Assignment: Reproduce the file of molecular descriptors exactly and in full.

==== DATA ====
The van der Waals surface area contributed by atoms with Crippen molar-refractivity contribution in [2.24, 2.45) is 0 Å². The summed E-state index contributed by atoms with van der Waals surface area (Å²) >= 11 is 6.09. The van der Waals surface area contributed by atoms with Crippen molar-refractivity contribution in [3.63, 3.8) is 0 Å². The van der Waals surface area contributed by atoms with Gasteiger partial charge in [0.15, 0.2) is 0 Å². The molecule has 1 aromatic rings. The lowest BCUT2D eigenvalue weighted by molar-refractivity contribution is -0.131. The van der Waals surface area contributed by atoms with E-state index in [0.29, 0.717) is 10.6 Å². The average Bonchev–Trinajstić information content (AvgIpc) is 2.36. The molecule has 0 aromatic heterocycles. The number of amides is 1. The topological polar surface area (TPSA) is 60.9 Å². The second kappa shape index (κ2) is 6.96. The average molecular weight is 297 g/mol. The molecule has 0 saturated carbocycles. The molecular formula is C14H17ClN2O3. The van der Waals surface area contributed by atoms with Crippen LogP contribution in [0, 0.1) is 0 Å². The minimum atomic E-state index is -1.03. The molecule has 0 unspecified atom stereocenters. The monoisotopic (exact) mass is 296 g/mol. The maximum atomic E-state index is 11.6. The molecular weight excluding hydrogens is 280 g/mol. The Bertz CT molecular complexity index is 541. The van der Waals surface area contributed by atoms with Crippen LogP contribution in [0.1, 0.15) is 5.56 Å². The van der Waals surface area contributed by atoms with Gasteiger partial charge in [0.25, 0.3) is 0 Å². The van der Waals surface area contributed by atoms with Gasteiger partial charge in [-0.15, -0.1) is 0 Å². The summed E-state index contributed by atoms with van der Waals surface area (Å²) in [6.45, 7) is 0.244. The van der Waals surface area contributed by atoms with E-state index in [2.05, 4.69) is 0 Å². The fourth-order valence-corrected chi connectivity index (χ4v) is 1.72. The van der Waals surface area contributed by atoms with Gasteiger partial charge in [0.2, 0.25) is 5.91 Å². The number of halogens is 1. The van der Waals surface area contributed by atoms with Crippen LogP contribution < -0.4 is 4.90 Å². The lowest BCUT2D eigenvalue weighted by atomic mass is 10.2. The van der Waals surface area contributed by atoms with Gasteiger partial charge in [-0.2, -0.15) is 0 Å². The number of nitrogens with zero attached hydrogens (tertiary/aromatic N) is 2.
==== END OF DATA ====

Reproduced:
The van der Waals surface area contributed by atoms with Crippen molar-refractivity contribution in [2.24, 2.45) is 0 Å². The summed E-state index contributed by atoms with van der Waals surface area (Å²) >= 11 is 6.09. The van der Waals surface area contributed by atoms with Crippen molar-refractivity contribution in [3.63, 3.8) is 0 Å². The van der Waals surface area contributed by atoms with Gasteiger partial charge in [0.15, 0.2) is 0 Å². The molecule has 1 aromatic rings. The lowest BCUT2D eigenvalue weighted by molar-refractivity contribution is -0.131. The van der Waals surface area contributed by atoms with E-state index in [0.29, 0.717) is 10.6 Å². The average Bonchev–Trinajstić information content (AvgIpc) is 2.36. The molecule has 0 aromatic heterocycles. The number of amides is 1. The topological polar surface area (TPSA) is 60.9 Å². The second kappa shape index (κ2) is 6.96. The average molecular weight is 297 g/mol. The molecule has 0 saturated carbocycles. The molecular formula is C14H17ClN2O3. The van der Waals surface area contributed by atoms with Crippen LogP contribution in [0, 0.1) is 0 Å². The minimum atomic E-state index is -1.03. The molecule has 0 unspecified atom stereocenters. The monoisotopic (exact) mass is 296 g/mol. The maximum atomic E-state index is 11.6. The molecular weight excluding hydrogens is 280 g/mol. The Bertz CT molecular complexity index is 541. The van der Waals surface area contributed by atoms with Crippen LogP contribution in [0.1, 0.15) is 5.56 Å². The van der Waals surface area contributed by atoms with Gasteiger partial charge in [0.25, 0.3) is 0 Å². The van der Waals surface area contributed by atoms with Gasteiger partial charge in [-0.15, -0.1) is 0 Å². The summed E-state index contributed by atoms with van der Waals surface area (Å²) in [6.45, 7) is 0.244. The van der Waals surface area contributed by atoms with E-state index in [2.05, 4.69) is 0 Å². The fourth-order valence-corrected chi connectivity index (χ4v) is 1.72. The van der Waals surface area contributed by atoms with Gasteiger partial charge in [0.2, 0.25) is 5.91 Å². The number of halogens is 1. The van der Waals surface area contributed by atoms with Crippen LogP contribution < -0.4 is 4.90 Å². The lowest BCUT2D eigenvalue weighted by atomic mass is 10.2. The van der Waals surface area contributed by atoms with Gasteiger partial charge in [-0.2, -0.15) is 0 Å². The number of nitrogens with zero attached hydrogens (tertiary/aromatic N) is 2.